Wetlands

Avocado

I’ve just put down Wetlands by Charlotte Roche. It was reported that public readings of the book in Europe caused some women to faint out of shock, others to swoon with ecstasy.

But in my humble opinion, Wetlands is pure trash.

I’m not alone.

What I post here is a reflection and aggregation of various reviews of the book.

Wetlands – swamps, bogs and marshes – are regarded as squishy, slimy, smelly and best avoided. But ironically, it is these biologically diverse ecosystems, incredibly rich in nutrients, plant and animal life, that are essential to earth’s environmental survival.

Feuchtgebiete, which translates as “wetlands” or “humid zones” is the first book by Charlotte Roche, from the UK but a “well-known media personality in Germany for years.” For fans this German book is an erotic literary classic and an exploration of contemporary concepts of cleanliness and sex and femininity; for critics it is crude and cleverly marketed pornography.

Whether it is the fantasies about sex, the polemics against the use of deodorants, the avocado cores grown specially for use in masturbation, or the detailed and inventive passages of scatological or genital description, Wetlands has left few indifferent.

The book started with the 18-year-old protagonist’s hemorrhoids surgery and goes very fast downhill from there. The author talks about how she likes to rub her vulva all over public toilet seats, mopping up the stray pubic hairs and excretions of strangers, among other acts equally or more gross than that.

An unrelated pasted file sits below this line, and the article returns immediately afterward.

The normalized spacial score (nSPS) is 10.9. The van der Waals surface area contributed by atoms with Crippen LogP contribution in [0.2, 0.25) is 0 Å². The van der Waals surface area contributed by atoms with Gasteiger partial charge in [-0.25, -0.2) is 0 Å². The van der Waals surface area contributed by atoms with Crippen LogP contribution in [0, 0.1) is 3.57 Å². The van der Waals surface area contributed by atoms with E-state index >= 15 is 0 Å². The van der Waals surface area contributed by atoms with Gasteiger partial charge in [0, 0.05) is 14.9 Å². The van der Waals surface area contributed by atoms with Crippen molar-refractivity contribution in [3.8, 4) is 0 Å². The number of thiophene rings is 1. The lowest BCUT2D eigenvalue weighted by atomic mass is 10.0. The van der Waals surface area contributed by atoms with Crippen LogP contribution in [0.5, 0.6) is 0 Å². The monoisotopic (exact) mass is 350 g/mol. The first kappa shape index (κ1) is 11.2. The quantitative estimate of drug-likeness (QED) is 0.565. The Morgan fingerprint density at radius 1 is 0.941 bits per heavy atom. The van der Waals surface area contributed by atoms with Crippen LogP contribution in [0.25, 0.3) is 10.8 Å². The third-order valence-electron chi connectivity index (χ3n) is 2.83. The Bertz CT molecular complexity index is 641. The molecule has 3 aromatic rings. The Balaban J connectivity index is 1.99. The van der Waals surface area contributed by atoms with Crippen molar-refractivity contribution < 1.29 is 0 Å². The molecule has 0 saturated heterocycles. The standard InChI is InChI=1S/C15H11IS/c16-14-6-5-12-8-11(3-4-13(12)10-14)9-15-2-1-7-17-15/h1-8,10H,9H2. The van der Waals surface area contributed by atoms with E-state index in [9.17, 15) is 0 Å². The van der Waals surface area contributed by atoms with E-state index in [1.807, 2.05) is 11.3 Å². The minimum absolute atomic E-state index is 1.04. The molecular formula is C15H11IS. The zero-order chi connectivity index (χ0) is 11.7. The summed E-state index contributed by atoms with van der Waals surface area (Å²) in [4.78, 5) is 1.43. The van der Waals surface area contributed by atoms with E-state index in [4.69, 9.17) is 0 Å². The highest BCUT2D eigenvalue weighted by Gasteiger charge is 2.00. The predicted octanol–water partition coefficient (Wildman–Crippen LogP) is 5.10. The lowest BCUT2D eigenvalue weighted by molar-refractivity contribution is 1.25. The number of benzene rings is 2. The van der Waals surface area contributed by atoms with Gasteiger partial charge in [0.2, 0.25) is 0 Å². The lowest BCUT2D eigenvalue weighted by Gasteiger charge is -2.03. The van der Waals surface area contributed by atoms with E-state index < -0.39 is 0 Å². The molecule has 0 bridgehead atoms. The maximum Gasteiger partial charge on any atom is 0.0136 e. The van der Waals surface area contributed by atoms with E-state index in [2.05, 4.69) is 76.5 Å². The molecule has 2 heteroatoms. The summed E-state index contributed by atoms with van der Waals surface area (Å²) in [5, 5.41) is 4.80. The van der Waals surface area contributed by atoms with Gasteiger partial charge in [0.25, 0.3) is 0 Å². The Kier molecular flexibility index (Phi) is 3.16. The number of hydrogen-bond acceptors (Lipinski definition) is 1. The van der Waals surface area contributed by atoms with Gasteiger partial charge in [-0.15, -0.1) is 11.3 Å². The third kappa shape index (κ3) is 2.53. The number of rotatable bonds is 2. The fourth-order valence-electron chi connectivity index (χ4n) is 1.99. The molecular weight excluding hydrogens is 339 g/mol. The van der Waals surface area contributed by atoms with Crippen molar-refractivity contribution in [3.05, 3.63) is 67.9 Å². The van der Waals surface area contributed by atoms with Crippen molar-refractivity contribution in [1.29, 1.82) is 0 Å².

Our heroine is obsessed with of all of her squishy, slimy, smelly bits – the bits the rest of society finds mostly undesirable. But if it comes out of a bodily orifice, she wants to talk about it, smell it, even taste it.

As with Chuck Palahniuk, there’s a consistent – and somewhat formulaic – endeavor here to gross you out.

The Germany paper Die tageszeitung labels it a “masturbation pamphlet”.

More than a million copies of Wetlands have been sold in Germany, and rights to the book have been snapped up in 27 countries.

Stomach-churning, to say the least.

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